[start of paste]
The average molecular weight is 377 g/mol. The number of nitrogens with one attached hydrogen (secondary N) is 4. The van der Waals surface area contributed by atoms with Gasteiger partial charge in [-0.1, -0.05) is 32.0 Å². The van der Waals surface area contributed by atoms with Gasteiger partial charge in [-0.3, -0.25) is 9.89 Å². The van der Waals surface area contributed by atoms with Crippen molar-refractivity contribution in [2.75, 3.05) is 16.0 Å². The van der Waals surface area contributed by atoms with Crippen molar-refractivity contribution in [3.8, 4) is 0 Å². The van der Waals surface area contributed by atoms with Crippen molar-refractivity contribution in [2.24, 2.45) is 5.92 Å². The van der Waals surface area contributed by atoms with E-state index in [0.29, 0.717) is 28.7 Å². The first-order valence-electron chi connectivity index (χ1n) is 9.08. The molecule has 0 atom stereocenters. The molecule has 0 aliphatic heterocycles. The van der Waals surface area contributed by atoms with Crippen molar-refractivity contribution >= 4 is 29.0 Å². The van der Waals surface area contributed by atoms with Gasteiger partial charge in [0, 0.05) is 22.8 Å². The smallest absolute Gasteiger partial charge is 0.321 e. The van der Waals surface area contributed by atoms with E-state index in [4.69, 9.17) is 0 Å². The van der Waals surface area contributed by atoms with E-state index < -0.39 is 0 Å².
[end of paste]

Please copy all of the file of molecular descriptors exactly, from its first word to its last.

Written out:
The average molecular weight is 377 g/mol. The number of nitrogens with one attached hydrogen (secondary N) is 4. The van der Waals surface area contributed by atoms with Gasteiger partial charge in [-0.1, -0.05) is 32.0 Å². The van der Waals surface area contributed by atoms with Gasteiger partial charge in [-0.3, -0.25) is 9.89 Å². The van der Waals surface area contributed by atoms with Crippen molar-refractivity contribution in [2.75, 3.05) is 16.0 Å². The van der Waals surface area contributed by atoms with Crippen molar-refractivity contribution in [3.8, 4) is 0 Å². The van der Waals surface area contributed by atoms with Crippen molar-refractivity contribution in [2.24, 2.45) is 5.92 Å². The van der Waals surface area contributed by atoms with E-state index in [0.29, 0.717) is 28.7 Å². The first-order valence-electron chi connectivity index (χ1n) is 9.08. The molecule has 0 atom stereocenters. The molecule has 0 aliphatic heterocycles. The van der Waals surface area contributed by atoms with Crippen molar-refractivity contribution >= 4 is 29.0 Å². The van der Waals surface area contributed by atoms with Gasteiger partial charge in [0, 0.05) is 22.8 Å². The smallest absolute Gasteiger partial charge is 0.321 e. The van der Waals surface area contributed by atoms with E-state index in [4.69, 9.17) is 0 Å². The van der Waals surface area contributed by atoms with E-state index < -0.39 is 0 Å².